Hermit in the Himalayas: The Journal of a Lonely Exile

Hermit in the Himalayas: The Journal of a Lonely Exile

Paul Brunton was born in London in 1898 and died in Switzerland as recently as 1981.
Paul Brunton (October 21, 1898 – July 27, 1981) was probably born as Hermann Hirsch of German Jewish origin. Later he changed his name to Raphael Hurst, and then Brunton Paul and finally Paul Brunton. He was a British philosopher, mystic, traveler, and guru. He left a journalistic career to live among yogis, mystics, and holy men, and studied Eastern and Western esoteric teachings. Dedicating his life to an inward and spiritual quest, Brunton felt charged to communicate his experiences about what he had learned in the East to others. His works had a major influence on the spread of Eastern yoga and mysticism to the West. Taking pains to express his thoughts in layperson’s terms, Brunton was able to present what he had learned from the Orient and from ancient tradition as a living wisdom. His writings express his view that meditation and the inward quest are not exclusively for monks and hermits, but will also support those living normal, active lives in the Western world.

If Brunton can not be credited with introducing Yoga to the West because of the existence of other previous luminaries such as Blavatsky, Vivekananda and Yogananda, at least he holds a preeminent position in bringing to the West the best the Orient has to offer: the doctrine of Mentalism. No other writer but Brunton has declared Mentalism to be the esoteric doctrine of the Orient. Brunton is also the only writer to differentiate Oriental Mentalism from Berkeley’s
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Books by PB
http://paulbrunton.org/pb.php
• A Search in Secret India
• The Secret Path
• A Search in Secret Egypt
• A Message from Arunachala
• A Hermit in the Himalayas
• The Quest of the Overself
• The Inner Reality
• Indian Philosophy and Modern Culture
• The Hidden Teaching Beyond Yoga
• The Wisdom of the Overself
• The Spiritual Crisis of Man
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Hermit in the Himalayas: The Journal of a Lonely Exile
Paperback, 188 pages
Published June 1st 1984 by Red Wheel Weiser (first published 1937)
Paul Brunton was born in London in 1898 and died in Switzerland as recently as 1981.
Paul Brunton (October 21, 1898 – July 27, 1981) was probably born as Hermann Hirsch of German Jewish origin. Later he changed his name to Raphael Hurst, and then Brunton Paul and finally Paul Brunton. He was a British philosopher, mystic, traveler, and guru. He left a journalistic career to live among yogis, mystics, and holy men, and studied Eastern and Western esoteric teachings. Dedicating his life to an inward and spiritual quest, Brunton felt charged to communicate his experiences about what he had learned in the East to others. His works had a major influence on the spread of Eastern yoga and mysticism to the West. Taking pains to express his thoughts in layperson’s terms, Brunton was able to present what he had learned from the Orient and from ancient tradition as a living wisdom. His writings express his view that meditation and the inward quest are not exclusively for monks and hermits, but will also support those living normal, active lives in the Western world.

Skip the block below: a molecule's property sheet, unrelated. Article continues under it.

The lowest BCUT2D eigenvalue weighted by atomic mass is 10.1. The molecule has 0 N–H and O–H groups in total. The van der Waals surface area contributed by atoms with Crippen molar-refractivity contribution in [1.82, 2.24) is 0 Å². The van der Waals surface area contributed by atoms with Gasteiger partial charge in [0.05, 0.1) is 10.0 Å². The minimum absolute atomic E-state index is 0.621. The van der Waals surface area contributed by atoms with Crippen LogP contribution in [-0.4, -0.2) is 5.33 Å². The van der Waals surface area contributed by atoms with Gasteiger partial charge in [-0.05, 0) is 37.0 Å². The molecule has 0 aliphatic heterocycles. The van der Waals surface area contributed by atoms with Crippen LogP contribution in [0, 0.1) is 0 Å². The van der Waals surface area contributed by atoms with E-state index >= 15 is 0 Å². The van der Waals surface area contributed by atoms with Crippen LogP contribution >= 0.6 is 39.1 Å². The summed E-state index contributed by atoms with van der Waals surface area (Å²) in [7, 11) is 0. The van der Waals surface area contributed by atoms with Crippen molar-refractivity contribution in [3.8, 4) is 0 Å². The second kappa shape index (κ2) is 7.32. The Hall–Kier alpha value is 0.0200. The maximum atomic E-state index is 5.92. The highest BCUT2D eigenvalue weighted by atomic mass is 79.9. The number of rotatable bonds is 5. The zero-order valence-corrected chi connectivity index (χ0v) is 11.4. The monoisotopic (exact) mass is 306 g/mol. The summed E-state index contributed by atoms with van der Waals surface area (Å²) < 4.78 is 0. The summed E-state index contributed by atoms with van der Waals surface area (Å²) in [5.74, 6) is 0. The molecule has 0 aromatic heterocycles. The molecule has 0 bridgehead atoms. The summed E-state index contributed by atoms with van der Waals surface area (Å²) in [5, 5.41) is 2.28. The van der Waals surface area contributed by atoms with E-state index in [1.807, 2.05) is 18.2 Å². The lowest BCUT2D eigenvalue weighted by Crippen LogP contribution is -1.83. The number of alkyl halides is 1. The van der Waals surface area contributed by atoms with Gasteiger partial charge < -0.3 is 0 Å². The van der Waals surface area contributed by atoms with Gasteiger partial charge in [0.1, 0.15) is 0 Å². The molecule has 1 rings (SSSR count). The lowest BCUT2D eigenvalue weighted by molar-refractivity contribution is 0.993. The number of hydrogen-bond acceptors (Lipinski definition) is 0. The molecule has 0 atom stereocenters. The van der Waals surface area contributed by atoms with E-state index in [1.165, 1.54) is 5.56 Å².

If Brunton can not be credited with introducing Yoga to the West because of the existence of other previous luminaries such as Blavatsky, Vivekananda and Yogananda, at least he holds a preeminent position in bringing to the West the best the Orient has to offer: the doctrine of Mentalism. No other writer but Brunton has declared Mentalism to be the esoteric doctrine of the Orient. Brunton is also the only writer to differentiate Oriental Mentalism from Berkeley’s
This book is part travelogue through what is still a fairly remore region of the world and part spiritual experience. The book was originally published in 1938, at a time when few outsiders ventured as far as Mount Kailas.
Author: Paul Brunton
Publishers: Rider Books
Pages: 188
http://www.amazon.com/Hermit-Himalayas-Paul-Brunton/dp/B0007G3U9U
‘’ One of the great classics of spiritual literature brought back into print Paul Brunton was one of a very small number of his generation to travel so extensively throughout India and Tibet at a time when very few were doing so with such insight and discernment. His journalistic skills produced magnificent descriptions of the snowy peaks and high-desert landscapes of the Himalayan region but it was the lessons he learned from the holy men he met on his journey that transformed him into one of the great interpreters of the East. In this magnificent classic he explains that we all need ‘oases of calm in a world of storm’, no matter what era we are living in, and that to retreat from our everyday lives for a while is not weakness but strength. By taking the trouble to discover the deep silence within us we will find the benefits of being linked to an ‘infinite power, an infinite wisdom, an infinite goodness’. A Hermit In The Himalayas is a fascinating blend of travel narrative and profound spiritual experience. As we accompany the author on his journey through the vast Himalayas ranges towards Mount Kailas in Tibet, he also shows us an even more remarkable – and timeless – inner path which will help us cope with the ups and downs of our contemporary world.’’
This book is in continuation with earlier book from Paul Brunton – ‘A Search in Secret India’, where Brunton travels around the country looking for a spiritual master. Having found one and learned from him, he sets off to isolation, now to practice.